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Disorders of the JAK/STAT Pathway in T Cell Lymphoma Pathogenesis: Implications for Immunotherapy *

Disorders of the JAK/STAT Pathway in T Cell Lymphoma Pathogenesis: Implications for Immunotherapy * Common gamma receptor–dependent cytokines and their JAK/STAT pathways play pivotal roles in T cell immunity. Abnormal activation of this system was pervasive in diverse T cell malignancies assessed by pSTAT3/pSTAT5 phosphorylation. Activating mutations were described in some but not all cases. JAK1 and STAT3 were required for proliferation and survival of these T cell lines whether or not JAKs or STATs were mutated. Activating JAK and STAT mutations were not sufficient to initiate leukemic cell proliferation but rather only augmented signals from upstream in the cytokine pathway. Activation required the full pathway, including cytokine receptors acting as scaffolds and docking sites for required downstream JAK/STAT proteins. JAK kinase inhibitors have depressed leukemic T cell line proliferation. The insight that JAK/STAT system activation is pervasive in T cell malignancies suggests novel therapeutic approaches that include antibodies to common gamma cytokines, inhibitors of cytokine-receptor interactions, and JAK kinase inhibitors that may revolutionize therapy for T cell malignancies. http://www.deepdyve.com/assets/images/DeepDyve-Logo-lg.png Annual Review of Immunology Annual Reviews

Disorders of the JAK/STAT Pathway in T Cell Lymphoma Pathogenesis: Implications for Immunotherapy *

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Publisher
Annual Reviews
Copyright
Copyright 2017 Annual Reviews. All rights reserved
ISSN
0732-0582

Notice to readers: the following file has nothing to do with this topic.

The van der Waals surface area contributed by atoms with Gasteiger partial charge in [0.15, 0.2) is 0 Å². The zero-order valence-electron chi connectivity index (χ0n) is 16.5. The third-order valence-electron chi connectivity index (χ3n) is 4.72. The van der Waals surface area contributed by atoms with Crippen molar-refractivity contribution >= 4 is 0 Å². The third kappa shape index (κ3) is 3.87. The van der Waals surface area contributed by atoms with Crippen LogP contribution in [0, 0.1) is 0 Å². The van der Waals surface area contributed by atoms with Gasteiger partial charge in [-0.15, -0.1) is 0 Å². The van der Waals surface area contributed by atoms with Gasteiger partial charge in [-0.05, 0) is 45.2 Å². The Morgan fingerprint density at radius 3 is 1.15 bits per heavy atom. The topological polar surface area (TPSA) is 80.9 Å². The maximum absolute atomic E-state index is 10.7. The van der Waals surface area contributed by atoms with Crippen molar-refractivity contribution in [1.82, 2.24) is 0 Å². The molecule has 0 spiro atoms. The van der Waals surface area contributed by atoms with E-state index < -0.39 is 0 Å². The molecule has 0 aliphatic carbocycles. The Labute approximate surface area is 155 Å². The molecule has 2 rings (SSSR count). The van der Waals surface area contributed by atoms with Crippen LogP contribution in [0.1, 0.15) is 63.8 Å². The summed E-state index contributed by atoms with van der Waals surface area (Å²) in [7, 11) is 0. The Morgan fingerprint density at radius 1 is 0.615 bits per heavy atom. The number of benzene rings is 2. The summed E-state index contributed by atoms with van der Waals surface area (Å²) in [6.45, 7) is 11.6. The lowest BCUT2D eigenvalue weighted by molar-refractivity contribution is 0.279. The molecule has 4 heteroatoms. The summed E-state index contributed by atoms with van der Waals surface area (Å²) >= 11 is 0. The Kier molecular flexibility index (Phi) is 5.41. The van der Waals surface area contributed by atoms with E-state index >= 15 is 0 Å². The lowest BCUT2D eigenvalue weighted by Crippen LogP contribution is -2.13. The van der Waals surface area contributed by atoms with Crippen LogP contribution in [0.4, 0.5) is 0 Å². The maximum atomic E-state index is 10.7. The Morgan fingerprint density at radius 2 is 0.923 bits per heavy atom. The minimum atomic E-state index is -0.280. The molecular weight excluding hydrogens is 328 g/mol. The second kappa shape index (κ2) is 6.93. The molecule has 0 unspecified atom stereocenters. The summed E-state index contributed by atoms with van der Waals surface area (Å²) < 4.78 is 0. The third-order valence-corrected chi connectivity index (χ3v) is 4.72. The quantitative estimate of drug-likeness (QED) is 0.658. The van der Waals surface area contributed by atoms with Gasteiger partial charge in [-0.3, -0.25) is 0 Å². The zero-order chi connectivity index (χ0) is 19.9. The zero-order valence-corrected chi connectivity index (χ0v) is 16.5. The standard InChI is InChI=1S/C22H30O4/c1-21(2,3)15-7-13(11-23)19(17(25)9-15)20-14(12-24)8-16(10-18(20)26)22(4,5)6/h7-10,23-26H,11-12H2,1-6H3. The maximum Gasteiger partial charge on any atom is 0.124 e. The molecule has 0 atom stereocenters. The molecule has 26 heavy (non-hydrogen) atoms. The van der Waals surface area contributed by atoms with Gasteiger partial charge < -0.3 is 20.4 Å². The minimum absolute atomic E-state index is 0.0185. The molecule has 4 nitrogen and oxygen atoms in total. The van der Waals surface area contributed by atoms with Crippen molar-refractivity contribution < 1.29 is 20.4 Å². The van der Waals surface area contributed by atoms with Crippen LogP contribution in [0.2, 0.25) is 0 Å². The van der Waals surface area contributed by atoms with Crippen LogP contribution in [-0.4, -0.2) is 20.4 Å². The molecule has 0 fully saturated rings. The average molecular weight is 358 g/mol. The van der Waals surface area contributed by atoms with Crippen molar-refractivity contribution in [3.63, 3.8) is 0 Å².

eISSN
1545-3278
DOI
10.1146/annurev-immunol-110416-120628
pmid
28182501
Publisher site
See Article on Publisher Site

Abstract

Common gamma receptor–dependent cytokines and their JAK/STAT pathways play pivotal roles in T cell immunity. Abnormal activation of this system was pervasive in diverse T cell malignancies assessed by pSTAT3/pSTAT5 phosphorylation. Activating mutations were described in some but not all cases. JAK1 and STAT3 were required for proliferation and survival of these T cell lines whether or not JAKs or STATs were mutated. Activating JAK and STAT mutations were not sufficient to initiate leukemic cell proliferation but rather only augmented signals from upstream in the cytokine pathway. Activation required the full pathway, including cytokine receptors acting as scaffolds and docking sites for required downstream JAK/STAT proteins. JAK kinase inhibitors have depressed leukemic T cell line proliferation. The insight that JAK/STAT system activation is pervasive in T cell malignancies suggests novel therapeutic approaches that include antibodies to common gamma cytokines, inhibitors of cytokine-receptor interactions, and JAK kinase inhibitors that may revolutionize therapy for T cell malignancies.

Journal

Annual Review of ImmunologyAnnual Reviews

Published: Apr 26, 2017

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